TL; DR: Brain fog is a general term used to describe many issues including poor attention, memory, and planning abilities.
This can happen after an infection or injury. We are learning more about what causes it, but there do seem to be changes in the immune system and the way the cells work as a result after an infection.
While a new study that was done around this was done in mice, it helps us understand what is going on and ultimately how to help people who are dealing with this symptoms.
Read on for a longer explanation ⬇️ ⬇️ ⬇️
😶🌫️ How do we define brain fog?
The term “brain fog” can be used to describe a lot of different symptoms including poor memory, difficulty concentrating, fatigue, poor attention, difficulty completing complex tasks, or even confusion. In other words, brain fog implies that there is a problem with your thinking. In COVID-19 patients, the main symptoms of brain fog seen are related to attention (focusing on one thing), memory (storing and using information later), and executive function (planning and doing complicated things). Problems like this can often happen after an infection, like COVID-19. Some clinicians compare it to “chemotherapy brain” or “chemo fog,” when a person notices changes in their memory, thinking, and processing after receiving chemotherapy. But changes like this can also happen after head injury and even after a night of no sleep!
😔 But why does this happen?
It isn’t clear, but it does seem to be happening for many people (studies show up to 32%) after having had a COVID-19 infection, even if not a bad case. These symptoms can really impact someone’s ability to work, their relationships, and their mental health. It changes someone’s ability to live their daily life.
One recent study by researchers at Stanford and Yale (Drs. Monje and Iwasaki) looked at experiments in mice 🐭 🐭 🐭 to better understand what is happening to the brain. And what they found seems to shed some light on why specific things like memory are affected.
1️ First, they infected mice with SARS CoV-2. Then they studied cytokine levels (markers or the immune system) in the fluid surrounding the brain and spinal cord as well as in the blood. The cytokines were high (meaning the immune system was really active) AND increased activity of the microglia (immune cells that hang around the nervous system and eat up the bad stuff, normally). In this case, the microglia were really reactive, which means that they were sensitive to anything going on around them and maybe even damaging normal and healthy brain cells. This can possibly impact the overall function of the brain.
2️ Second, the researchers then looked at the type of cytokines (CCL11) hanging around and found that the specific ones that were high were related to making new brain cells, learning, and memories. This was especially noted around the hippocampus, an area in the brain responsible for several things, but especially memory.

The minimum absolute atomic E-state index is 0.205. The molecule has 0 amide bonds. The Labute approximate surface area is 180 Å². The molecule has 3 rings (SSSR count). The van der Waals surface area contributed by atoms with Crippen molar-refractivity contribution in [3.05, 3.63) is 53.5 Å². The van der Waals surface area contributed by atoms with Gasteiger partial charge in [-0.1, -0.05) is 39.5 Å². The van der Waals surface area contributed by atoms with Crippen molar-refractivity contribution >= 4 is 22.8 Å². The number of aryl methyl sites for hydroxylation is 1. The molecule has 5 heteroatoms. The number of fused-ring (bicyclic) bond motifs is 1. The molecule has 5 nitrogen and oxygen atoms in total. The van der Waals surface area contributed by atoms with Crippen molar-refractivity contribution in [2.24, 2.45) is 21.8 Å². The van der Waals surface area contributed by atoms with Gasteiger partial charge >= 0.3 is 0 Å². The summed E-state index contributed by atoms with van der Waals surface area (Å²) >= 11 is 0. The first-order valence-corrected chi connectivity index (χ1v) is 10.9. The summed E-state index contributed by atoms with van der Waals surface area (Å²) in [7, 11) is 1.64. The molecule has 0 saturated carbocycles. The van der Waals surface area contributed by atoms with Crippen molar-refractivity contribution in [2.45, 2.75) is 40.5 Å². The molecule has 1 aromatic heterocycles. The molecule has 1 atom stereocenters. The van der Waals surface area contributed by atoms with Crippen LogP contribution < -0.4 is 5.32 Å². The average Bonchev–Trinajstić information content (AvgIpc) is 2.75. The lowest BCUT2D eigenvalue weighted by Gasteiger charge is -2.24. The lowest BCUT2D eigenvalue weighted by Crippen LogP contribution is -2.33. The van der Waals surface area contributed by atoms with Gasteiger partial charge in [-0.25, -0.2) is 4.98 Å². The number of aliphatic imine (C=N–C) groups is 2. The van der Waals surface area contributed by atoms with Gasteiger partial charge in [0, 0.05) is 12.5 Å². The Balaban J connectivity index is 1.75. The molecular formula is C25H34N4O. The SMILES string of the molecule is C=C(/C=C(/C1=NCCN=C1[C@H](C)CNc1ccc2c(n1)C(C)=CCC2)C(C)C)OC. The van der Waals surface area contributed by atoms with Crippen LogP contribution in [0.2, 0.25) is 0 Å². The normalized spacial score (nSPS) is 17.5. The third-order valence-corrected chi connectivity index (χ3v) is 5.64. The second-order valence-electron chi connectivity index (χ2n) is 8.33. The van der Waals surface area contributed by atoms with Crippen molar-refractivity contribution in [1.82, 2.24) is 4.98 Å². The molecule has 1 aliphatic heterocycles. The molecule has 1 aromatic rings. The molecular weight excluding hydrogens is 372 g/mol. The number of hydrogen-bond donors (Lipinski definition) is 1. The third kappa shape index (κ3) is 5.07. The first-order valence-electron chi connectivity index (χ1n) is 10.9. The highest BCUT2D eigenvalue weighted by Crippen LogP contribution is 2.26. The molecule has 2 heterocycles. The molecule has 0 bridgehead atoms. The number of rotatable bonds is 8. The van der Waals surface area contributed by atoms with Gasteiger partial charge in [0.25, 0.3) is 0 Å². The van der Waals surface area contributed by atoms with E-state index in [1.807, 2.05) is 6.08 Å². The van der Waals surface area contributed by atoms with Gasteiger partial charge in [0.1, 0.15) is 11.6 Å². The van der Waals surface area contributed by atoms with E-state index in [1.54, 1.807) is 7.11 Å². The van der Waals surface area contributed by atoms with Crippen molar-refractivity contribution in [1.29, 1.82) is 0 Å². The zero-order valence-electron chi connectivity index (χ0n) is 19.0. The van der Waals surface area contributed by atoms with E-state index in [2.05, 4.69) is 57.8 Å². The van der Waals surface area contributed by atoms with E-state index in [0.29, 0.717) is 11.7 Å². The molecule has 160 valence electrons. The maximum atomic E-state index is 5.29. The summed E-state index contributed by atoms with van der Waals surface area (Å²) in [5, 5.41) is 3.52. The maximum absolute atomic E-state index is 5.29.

3️ Thirdly, the researchers looked at the cells that help make the myelin sheaths that coat the tracks between the brain cell bodies. These sheaths are cushions that help one cell communicate with another. When damaged, there can be problems with short term memory and attention. And in the SARS Co-V2 infected mice, there was a loss of nearly one third of the cells (oligodendrocytes) that do this.
These immune and cell changes were very similar to what is seen after chemotherapy.
🧑🏾🤝🧑🏾 So how does this translate to humans?
Well, it doesn’t just yet. It is exciting to see what the possible mechanisms are and definitely it helps us to understand that brain fog is not just in someone’s mind, but is a NEUROLOGICAL condition as a result of the infection. The study in mice helps to explore some possible treatment options, including medications and therapies that may better help people to cope with brain fog and to help minimize and recover from symptoms. More research needs to be done to understand how these symptoms vary across time, what similarities there might be among other infections in how these symptoms develop, and perhaps most importantly, how to help people prevent triggers, like reinfection, for increased symptoms. Studies in large groups of people with different severity of COVID-19 disease and with different characteristics to learn even more.
So while we don’t have great ideas YET on how to treat brain fog, there are simple things that everyone can do that can help with overall wellness and maximize their ability to cope with brain fog. These include: ensuring enough sleep, eating and drinking properly, conserving energy and prioritizing one’s own health. (See previous DP post.)
The Bottom Line:
We are learning more about brain fog. It is not in someone’s head, but is caused by immune and cell changes in the brain. We don’t yet have treatments for it, but scientists are studying how it happens to better understand what we can do about it. We need to study more people to see what happens with brain fog over time and how it might be different in different groups.
For those of you struggling with brain fog or other symptoms after COVID-19 or other infections, we see you and know that the symptoms you are experiencing are real. We are glad that there are steps being taken to better understand why it happens, and are hopeful for treatments and support for brain fog symptoms in the future.
Stay safe. Stay well.
Those Nerdy Girls
New Study by Dr. Monje and Dr. Iwasaki in Cell
The Secrets of Brain Fog are Starting to Lift
Brain fog and similarity to Chemo-Brain
COVID brain fog and search for treatments